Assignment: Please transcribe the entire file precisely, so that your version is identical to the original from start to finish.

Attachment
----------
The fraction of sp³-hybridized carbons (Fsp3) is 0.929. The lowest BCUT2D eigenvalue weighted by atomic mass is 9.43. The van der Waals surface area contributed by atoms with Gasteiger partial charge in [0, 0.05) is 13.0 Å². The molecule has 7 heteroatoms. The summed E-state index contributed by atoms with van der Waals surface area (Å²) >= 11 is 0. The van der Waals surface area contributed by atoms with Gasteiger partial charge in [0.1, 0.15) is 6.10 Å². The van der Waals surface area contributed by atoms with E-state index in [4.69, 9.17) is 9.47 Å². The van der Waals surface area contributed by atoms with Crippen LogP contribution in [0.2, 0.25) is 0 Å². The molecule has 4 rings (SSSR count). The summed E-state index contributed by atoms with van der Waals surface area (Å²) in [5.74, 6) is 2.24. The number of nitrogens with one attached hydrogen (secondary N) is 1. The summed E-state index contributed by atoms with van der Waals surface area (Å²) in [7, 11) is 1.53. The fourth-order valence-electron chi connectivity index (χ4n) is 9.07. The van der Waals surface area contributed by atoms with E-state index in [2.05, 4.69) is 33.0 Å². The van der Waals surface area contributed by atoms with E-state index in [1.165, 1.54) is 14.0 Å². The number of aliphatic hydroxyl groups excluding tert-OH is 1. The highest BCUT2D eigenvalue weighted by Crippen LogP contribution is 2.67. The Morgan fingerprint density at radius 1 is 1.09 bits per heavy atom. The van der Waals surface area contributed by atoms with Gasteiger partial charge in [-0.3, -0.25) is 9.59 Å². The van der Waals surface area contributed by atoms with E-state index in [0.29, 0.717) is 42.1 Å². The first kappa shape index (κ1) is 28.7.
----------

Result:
The fraction of sp³-hybridized carbons (Fsp3) is 0.929. The lowest BCUT2D eigenvalue weighted by atomic mass is 9.43. The van der Waals surface area contributed by atoms with Gasteiger partial charge in [0, 0.05) is 13.0 Å². The molecule has 7 heteroatoms. The summed E-state index contributed by atoms with van der Waals surface area (Å²) >= 11 is 0. The van der Waals surface area contributed by atoms with Gasteiger partial charge in [0.1, 0.15) is 6.10 Å². The van der Waals surface area contributed by atoms with E-state index in [4.69, 9.17) is 9.47 Å². The van der Waals surface area contributed by atoms with Crippen LogP contribution in [0.2, 0.25) is 0 Å². The molecule has 4 rings (SSSR count). The summed E-state index contributed by atoms with van der Waals surface area (Å²) in [5.74, 6) is 2.24. The number of nitrogens with one attached hydrogen (secondary N) is 1. The summed E-state index contributed by atoms with van der Waals surface area (Å²) in [7, 11) is 1.53. The fourth-order valence-electron chi connectivity index (χ4n) is 9.07. The van der Waals surface area contributed by atoms with E-state index in [2.05, 4.69) is 33.0 Å². The van der Waals surface area contributed by atoms with E-state index in [1.165, 1.54) is 14.0 Å². The number of aliphatic hydroxyl groups excluding tert-OH is 1. The highest BCUT2D eigenvalue weighted by Crippen LogP contribution is 2.67. The Morgan fingerprint density at radius 1 is 1.09 bits per heavy atom. The van der Waals surface area contributed by atoms with Gasteiger partial charge in [-0.3, -0.25) is 9.59 Å². The van der Waals surface area contributed by atoms with E-state index in [0.29, 0.717) is 42.1 Å². The first kappa shape index (κ1) is 28.7.